Projective Cultures: The case of the Quantified Self and Health 2.0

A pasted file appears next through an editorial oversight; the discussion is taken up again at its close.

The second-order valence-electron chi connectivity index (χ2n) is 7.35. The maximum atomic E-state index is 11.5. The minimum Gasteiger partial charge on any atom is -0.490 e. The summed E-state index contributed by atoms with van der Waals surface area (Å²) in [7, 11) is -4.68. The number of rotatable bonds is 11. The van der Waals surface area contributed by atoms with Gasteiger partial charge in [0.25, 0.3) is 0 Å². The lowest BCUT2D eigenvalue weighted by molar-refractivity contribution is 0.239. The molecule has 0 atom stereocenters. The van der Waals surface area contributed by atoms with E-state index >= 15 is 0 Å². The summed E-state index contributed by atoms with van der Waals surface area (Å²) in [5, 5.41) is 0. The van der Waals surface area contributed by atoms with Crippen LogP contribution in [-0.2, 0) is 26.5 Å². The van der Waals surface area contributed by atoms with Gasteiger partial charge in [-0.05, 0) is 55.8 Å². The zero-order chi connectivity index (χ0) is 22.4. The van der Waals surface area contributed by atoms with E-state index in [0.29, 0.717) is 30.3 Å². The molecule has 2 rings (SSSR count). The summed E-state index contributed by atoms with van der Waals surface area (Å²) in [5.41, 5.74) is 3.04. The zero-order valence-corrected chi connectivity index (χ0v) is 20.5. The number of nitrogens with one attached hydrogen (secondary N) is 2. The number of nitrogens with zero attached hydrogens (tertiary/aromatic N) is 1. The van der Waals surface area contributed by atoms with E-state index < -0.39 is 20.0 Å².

Recently, the use of algorithms, data and metric technologies has invaded many spheres of production, knowledge and expertise. From marketing and advertising to healthcare and bioinformatics, various fields are currently exploring the possible benefits and challenges pertaining to the collection and usage of large data sets for different purposes and contexts. In my contribution I will consider some of the examples whereby data and their analytics are being deployed for the purpose of predicting certain activities and pre-empting future events. In doing so, I will discuss some of the ethical issues pertaining to such data-driven practices, focusing on issues of categorization and profiling, the projective and predictive nature of data science and its approach to the future, and the implications vis-à-vis understandings and practices of identity. Following these, I invoke the philosophy of Jean-Luc Nancy by way of offering alternative signposts for reconceiving the future beyond technocracy and prediction.